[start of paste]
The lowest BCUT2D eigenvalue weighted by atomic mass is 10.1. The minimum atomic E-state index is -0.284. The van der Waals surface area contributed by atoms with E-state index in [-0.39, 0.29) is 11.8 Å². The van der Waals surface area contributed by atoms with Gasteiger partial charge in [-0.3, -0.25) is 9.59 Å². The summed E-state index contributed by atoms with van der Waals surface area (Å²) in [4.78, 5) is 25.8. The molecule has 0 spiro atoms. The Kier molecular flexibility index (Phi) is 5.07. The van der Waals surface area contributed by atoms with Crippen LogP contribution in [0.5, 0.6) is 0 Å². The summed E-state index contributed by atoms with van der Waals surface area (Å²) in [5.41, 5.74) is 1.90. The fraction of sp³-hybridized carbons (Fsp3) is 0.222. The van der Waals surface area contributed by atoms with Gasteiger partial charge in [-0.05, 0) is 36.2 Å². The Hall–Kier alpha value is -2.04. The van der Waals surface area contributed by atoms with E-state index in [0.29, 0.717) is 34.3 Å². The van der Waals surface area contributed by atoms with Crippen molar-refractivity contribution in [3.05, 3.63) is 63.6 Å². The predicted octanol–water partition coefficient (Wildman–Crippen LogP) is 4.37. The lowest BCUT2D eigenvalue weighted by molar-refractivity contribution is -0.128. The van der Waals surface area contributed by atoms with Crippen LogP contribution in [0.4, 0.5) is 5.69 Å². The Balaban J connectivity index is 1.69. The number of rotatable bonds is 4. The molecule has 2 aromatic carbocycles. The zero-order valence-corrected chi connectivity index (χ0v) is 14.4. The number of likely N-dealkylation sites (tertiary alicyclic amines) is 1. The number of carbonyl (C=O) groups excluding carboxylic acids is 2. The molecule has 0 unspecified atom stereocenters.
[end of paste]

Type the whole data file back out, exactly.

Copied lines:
The lowest BCUT2D eigenvalue weighted by atomic mass is 10.1. The minimum atomic E-state index is -0.284. The van der Waals surface area contributed by atoms with E-state index in [-0.39, 0.29) is 11.8 Å². The van der Waals surface area contributed by atoms with Gasteiger partial charge in [-0.3, -0.25) is 9.59 Å². The summed E-state index contributed by atoms with van der Waals surface area (Å²) in [4.78, 5) is 25.8. The molecule has 0 spiro atoms. The Kier molecular flexibility index (Phi) is 5.07. The van der Waals surface area contributed by atoms with Crippen LogP contribution in [0.5, 0.6) is 0 Å². The summed E-state index contributed by atoms with van der Waals surface area (Å²) in [5.41, 5.74) is 1.90. The fraction of sp³-hybridized carbons (Fsp3) is 0.222. The van der Waals surface area contributed by atoms with Gasteiger partial charge in [-0.05, 0) is 36.2 Å². The Hall–Kier alpha value is -2.04. The van der Waals surface area contributed by atoms with E-state index in [0.29, 0.717) is 34.3 Å². The van der Waals surface area contributed by atoms with Crippen molar-refractivity contribution in [3.05, 3.63) is 63.6 Å². The predicted octanol–water partition coefficient (Wildman–Crippen LogP) is 4.37. The lowest BCUT2D eigenvalue weighted by molar-refractivity contribution is -0.128. The van der Waals surface area contributed by atoms with Crippen LogP contribution in [0.4, 0.5) is 5.69 Å². The Balaban J connectivity index is 1.69. The number of rotatable bonds is 4. The molecule has 2 aromatic carbocycles. The zero-order valence-corrected chi connectivity index (χ0v) is 14.4. The number of likely N-dealkylation sites (tertiary alicyclic amines) is 1. The number of carbonyl (C=O) groups excluding carboxylic acids is 2. The molecule has 0 unspecified atom stereocenters.